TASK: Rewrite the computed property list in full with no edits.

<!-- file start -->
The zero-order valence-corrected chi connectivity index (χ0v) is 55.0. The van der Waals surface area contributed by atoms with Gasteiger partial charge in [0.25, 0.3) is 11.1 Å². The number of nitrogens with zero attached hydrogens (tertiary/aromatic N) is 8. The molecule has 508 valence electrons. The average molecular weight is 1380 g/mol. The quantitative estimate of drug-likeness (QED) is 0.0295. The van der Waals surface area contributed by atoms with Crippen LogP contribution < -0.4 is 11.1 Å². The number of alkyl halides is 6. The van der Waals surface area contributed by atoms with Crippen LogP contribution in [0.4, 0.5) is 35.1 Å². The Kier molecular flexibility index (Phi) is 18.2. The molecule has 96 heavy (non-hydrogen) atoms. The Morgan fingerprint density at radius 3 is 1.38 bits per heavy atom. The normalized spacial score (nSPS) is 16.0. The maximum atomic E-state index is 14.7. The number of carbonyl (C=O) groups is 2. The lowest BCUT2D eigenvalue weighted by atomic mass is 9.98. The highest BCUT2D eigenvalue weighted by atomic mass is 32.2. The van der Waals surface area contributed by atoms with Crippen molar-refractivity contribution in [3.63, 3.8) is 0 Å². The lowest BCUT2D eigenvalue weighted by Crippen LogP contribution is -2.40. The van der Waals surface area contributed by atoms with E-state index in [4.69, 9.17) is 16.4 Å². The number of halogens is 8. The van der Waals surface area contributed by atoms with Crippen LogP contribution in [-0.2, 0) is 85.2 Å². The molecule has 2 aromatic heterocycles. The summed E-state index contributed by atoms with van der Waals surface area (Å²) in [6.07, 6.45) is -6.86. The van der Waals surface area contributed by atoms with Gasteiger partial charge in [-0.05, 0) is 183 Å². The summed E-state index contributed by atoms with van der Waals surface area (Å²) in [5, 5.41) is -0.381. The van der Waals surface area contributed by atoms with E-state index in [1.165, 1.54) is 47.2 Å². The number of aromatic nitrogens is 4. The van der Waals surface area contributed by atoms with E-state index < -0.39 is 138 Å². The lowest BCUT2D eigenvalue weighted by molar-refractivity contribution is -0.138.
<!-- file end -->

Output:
The zero-order valence-corrected chi connectivity index (χ0v) is 55.0. The van der Waals surface area contributed by atoms with Gasteiger partial charge in [0.25, 0.3) is 11.1 Å². The number of nitrogens with zero attached hydrogens (tertiary/aromatic N) is 8. The molecule has 508 valence electrons. The average molecular weight is 1380 g/mol. The quantitative estimate of drug-likeness (QED) is 0.0295. The van der Waals surface area contributed by atoms with Crippen LogP contribution < -0.4 is 11.1 Å². The number of alkyl halides is 6. The van der Waals surface area contributed by atoms with Crippen LogP contribution in [0.4, 0.5) is 35.1 Å². The Kier molecular flexibility index (Phi) is 18.2. The molecule has 96 heavy (non-hydrogen) atoms. The Morgan fingerprint density at radius 3 is 1.38 bits per heavy atom. The normalized spacial score (nSPS) is 16.0. The maximum atomic E-state index is 14.7. The number of carbonyl (C=O) groups is 2. The lowest BCUT2D eigenvalue weighted by atomic mass is 9.98. The highest BCUT2D eigenvalue weighted by atomic mass is 32.2. The van der Waals surface area contributed by atoms with Crippen molar-refractivity contribution in [3.63, 3.8) is 0 Å². The lowest BCUT2D eigenvalue weighted by Crippen LogP contribution is -2.40. The van der Waals surface area contributed by atoms with E-state index in [4.69, 9.17) is 16.4 Å². The number of halogens is 8. The van der Waals surface area contributed by atoms with Crippen LogP contribution in [-0.2, 0) is 85.2 Å². The molecule has 2 aromatic heterocycles. The summed E-state index contributed by atoms with van der Waals surface area (Å²) in [6.07, 6.45) is -6.86. The van der Waals surface area contributed by atoms with Gasteiger partial charge in [-0.05, 0) is 183 Å². The summed E-state index contributed by atoms with van der Waals surface area (Å²) in [5, 5.41) is -0.381. The van der Waals surface area contributed by atoms with E-state index in [1.165, 1.54) is 47.2 Å². The number of aromatic nitrogens is 4. The van der Waals surface area contributed by atoms with E-state index < -0.39 is 138 Å². The lowest BCUT2D eigenvalue weighted by molar-refractivity contribution is -0.138.